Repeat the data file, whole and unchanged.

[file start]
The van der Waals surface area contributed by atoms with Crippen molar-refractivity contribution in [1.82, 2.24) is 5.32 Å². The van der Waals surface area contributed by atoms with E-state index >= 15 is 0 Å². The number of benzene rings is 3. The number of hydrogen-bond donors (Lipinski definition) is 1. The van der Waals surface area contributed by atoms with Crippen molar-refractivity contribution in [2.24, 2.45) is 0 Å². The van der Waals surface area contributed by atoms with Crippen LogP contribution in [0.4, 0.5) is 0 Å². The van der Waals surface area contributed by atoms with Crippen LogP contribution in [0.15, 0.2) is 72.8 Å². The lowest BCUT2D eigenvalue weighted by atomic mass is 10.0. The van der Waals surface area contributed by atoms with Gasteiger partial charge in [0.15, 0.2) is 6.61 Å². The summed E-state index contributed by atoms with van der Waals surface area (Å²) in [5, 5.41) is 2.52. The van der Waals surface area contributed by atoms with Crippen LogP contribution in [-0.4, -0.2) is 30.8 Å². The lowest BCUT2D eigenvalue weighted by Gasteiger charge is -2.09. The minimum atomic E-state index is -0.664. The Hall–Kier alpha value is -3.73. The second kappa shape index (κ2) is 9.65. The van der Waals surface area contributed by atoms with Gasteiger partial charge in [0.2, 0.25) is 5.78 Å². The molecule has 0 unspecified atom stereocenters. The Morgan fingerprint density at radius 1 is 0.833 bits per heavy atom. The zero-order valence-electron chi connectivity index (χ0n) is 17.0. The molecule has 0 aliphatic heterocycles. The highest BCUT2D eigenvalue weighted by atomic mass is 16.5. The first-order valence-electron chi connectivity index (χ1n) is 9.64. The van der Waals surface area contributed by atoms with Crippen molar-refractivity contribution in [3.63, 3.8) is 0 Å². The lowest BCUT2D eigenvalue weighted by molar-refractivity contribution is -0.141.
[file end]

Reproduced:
The van der Waals surface area contributed by atoms with Crippen molar-refractivity contribution in [1.82, 2.24) is 5.32 Å². The van der Waals surface area contributed by atoms with E-state index >= 15 is 0 Å². The number of benzene rings is 3. The number of hydrogen-bond donors (Lipinski definition) is 1. The van der Waals surface area contributed by atoms with Crippen molar-refractivity contribution in [2.24, 2.45) is 0 Å². The van der Waals surface area contributed by atoms with Crippen LogP contribution in [0.4, 0.5) is 0 Å². The van der Waals surface area contributed by atoms with Crippen LogP contribution in [0.15, 0.2) is 72.8 Å². The lowest BCUT2D eigenvalue weighted by atomic mass is 10.0. The van der Waals surface area contributed by atoms with Gasteiger partial charge in [0.15, 0.2) is 6.61 Å². The summed E-state index contributed by atoms with van der Waals surface area (Å²) in [5, 5.41) is 2.52. The van der Waals surface area contributed by atoms with Crippen LogP contribution in [-0.4, -0.2) is 30.8 Å². The lowest BCUT2D eigenvalue weighted by Gasteiger charge is -2.09. The minimum atomic E-state index is -0.664. The Hall–Kier alpha value is -3.73. The second kappa shape index (κ2) is 9.65. The van der Waals surface area contributed by atoms with Gasteiger partial charge in [0.2, 0.25) is 5.78 Å². The molecule has 0 unspecified atom stereocenters. The Morgan fingerprint density at radius 1 is 0.833 bits per heavy atom. The zero-order valence-electron chi connectivity index (χ0n) is 17.0. The molecule has 0 aliphatic heterocycles. The highest BCUT2D eigenvalue weighted by atomic mass is 16.5. The first-order valence-electron chi connectivity index (χ1n) is 9.64. The van der Waals surface area contributed by atoms with Crippen molar-refractivity contribution in [3.63, 3.8) is 0 Å². The lowest BCUT2D eigenvalue weighted by molar-refractivity contribution is -0.141.